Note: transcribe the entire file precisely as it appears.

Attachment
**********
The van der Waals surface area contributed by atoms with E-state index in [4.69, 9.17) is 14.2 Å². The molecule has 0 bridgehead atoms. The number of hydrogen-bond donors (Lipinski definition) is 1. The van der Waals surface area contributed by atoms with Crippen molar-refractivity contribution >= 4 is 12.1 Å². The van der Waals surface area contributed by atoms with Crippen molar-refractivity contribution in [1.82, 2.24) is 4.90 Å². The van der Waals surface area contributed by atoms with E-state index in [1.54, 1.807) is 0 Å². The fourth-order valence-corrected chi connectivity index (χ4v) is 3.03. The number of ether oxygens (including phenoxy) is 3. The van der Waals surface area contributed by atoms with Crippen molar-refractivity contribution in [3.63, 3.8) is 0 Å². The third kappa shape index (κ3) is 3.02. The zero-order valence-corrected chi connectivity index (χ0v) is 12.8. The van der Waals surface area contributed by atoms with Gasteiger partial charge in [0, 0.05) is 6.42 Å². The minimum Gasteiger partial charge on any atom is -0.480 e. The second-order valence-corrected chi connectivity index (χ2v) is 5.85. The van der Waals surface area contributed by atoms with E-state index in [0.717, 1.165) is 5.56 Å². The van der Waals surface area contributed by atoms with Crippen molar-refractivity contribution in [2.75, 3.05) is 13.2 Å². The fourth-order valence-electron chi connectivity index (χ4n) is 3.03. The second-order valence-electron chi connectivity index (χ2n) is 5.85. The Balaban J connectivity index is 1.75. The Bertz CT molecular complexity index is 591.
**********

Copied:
The van der Waals surface area contributed by atoms with E-state index in [4.69, 9.17) is 14.2 Å². The molecule has 0 bridgehead atoms. The number of hydrogen-bond donors (Lipinski definition) is 1. The van der Waals surface area contributed by atoms with Crippen molar-refractivity contribution >= 4 is 12.1 Å². The van der Waals surface area contributed by atoms with Crippen molar-refractivity contribution in [1.82, 2.24) is 4.90 Å². The van der Waals surface area contributed by atoms with E-state index in [1.54, 1.807) is 0 Å². The fourth-order valence-corrected chi connectivity index (χ4v) is 3.03. The number of ether oxygens (including phenoxy) is 3. The van der Waals surface area contributed by atoms with Crippen molar-refractivity contribution in [3.63, 3.8) is 0 Å². The third kappa shape index (κ3) is 3.02. The zero-order valence-corrected chi connectivity index (χ0v) is 12.8. The van der Waals surface area contributed by atoms with Gasteiger partial charge in [0, 0.05) is 6.42 Å². The minimum Gasteiger partial charge on any atom is -0.480 e. The second-order valence-corrected chi connectivity index (χ2v) is 5.85. The van der Waals surface area contributed by atoms with E-state index in [0.717, 1.165) is 5.56 Å². The van der Waals surface area contributed by atoms with Crippen molar-refractivity contribution in [2.75, 3.05) is 13.2 Å². The fourth-order valence-electron chi connectivity index (χ4n) is 3.03. The second-order valence-electron chi connectivity index (χ2n) is 5.85. The Balaban J connectivity index is 1.75. The Bertz CT molecular complexity index is 591.